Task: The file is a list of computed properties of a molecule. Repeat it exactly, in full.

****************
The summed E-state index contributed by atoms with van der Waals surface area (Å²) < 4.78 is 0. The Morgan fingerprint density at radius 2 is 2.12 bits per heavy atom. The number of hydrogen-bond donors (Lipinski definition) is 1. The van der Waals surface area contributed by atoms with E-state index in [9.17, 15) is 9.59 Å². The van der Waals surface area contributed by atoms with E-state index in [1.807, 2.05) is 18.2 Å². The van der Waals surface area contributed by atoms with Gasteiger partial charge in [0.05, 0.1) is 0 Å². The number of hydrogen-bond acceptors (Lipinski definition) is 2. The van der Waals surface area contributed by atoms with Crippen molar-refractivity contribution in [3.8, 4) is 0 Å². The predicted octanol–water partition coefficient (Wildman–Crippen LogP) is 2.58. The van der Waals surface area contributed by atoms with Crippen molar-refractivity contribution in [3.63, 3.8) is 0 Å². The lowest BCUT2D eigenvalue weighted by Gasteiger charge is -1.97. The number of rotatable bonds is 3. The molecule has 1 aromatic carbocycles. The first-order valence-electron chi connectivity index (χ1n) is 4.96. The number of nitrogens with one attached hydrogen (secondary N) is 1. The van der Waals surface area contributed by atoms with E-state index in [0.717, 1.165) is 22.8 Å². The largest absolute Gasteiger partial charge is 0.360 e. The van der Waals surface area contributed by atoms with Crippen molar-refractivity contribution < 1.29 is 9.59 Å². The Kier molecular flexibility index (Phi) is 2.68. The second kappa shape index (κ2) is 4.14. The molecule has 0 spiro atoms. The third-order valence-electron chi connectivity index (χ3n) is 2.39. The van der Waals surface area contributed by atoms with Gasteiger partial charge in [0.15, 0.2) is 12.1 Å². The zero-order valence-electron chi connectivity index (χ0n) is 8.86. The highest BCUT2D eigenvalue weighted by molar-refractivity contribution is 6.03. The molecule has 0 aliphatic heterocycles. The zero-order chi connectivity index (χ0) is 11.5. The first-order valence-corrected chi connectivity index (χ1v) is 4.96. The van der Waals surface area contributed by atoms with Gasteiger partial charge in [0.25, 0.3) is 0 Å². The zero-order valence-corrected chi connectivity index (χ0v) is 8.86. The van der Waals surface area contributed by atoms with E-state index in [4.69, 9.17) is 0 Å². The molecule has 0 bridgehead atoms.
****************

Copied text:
The summed E-state index contributed by atoms with van der Waals surface area (Å²) < 4.78 is 0. The Morgan fingerprint density at radius 2 is 2.12 bits per heavy atom. The number of hydrogen-bond donors (Lipinski definition) is 1. The van der Waals surface area contributed by atoms with E-state index in [9.17, 15) is 9.59 Å². The van der Waals surface area contributed by atoms with E-state index in [1.807, 2.05) is 18.2 Å². The van der Waals surface area contributed by atoms with Gasteiger partial charge in [0.05, 0.1) is 0 Å². The number of hydrogen-bond acceptors (Lipinski definition) is 2. The van der Waals surface area contributed by atoms with Crippen molar-refractivity contribution in [3.8, 4) is 0 Å². The predicted octanol–water partition coefficient (Wildman–Crippen LogP) is 2.58. The van der Waals surface area contributed by atoms with Crippen molar-refractivity contribution in [3.63, 3.8) is 0 Å². The lowest BCUT2D eigenvalue weighted by Gasteiger charge is -1.97. The number of rotatable bonds is 3. The molecule has 1 aromatic carbocycles. The first-order valence-electron chi connectivity index (χ1n) is 4.96. The number of nitrogens with one attached hydrogen (secondary N) is 1. The van der Waals surface area contributed by atoms with E-state index in [0.717, 1.165) is 22.8 Å². The largest absolute Gasteiger partial charge is 0.360 e. The van der Waals surface area contributed by atoms with Crippen molar-refractivity contribution < 1.29 is 9.59 Å². The Kier molecular flexibility index (Phi) is 2.68. The second kappa shape index (κ2) is 4.14. The molecule has 0 spiro atoms. The third-order valence-electron chi connectivity index (χ3n) is 2.39. The van der Waals surface area contributed by atoms with Gasteiger partial charge in [0.15, 0.2) is 12.1 Å². The zero-order valence-electron chi connectivity index (χ0n) is 8.86. The highest BCUT2D eigenvalue weighted by molar-refractivity contribution is 6.03. The molecule has 0 aliphatic heterocycles. The zero-order chi connectivity index (χ0) is 11.5. The first-order valence-corrected chi connectivity index (χ1v) is 4.96. The van der Waals surface area contributed by atoms with Gasteiger partial charge in [0.25, 0.3) is 0 Å². The zero-order valence-corrected chi connectivity index (χ0v) is 8.86. The van der Waals surface area contributed by atoms with E-state index in [4.69, 9.17) is 0 Å². The molecule has 0 bridgehead atoms.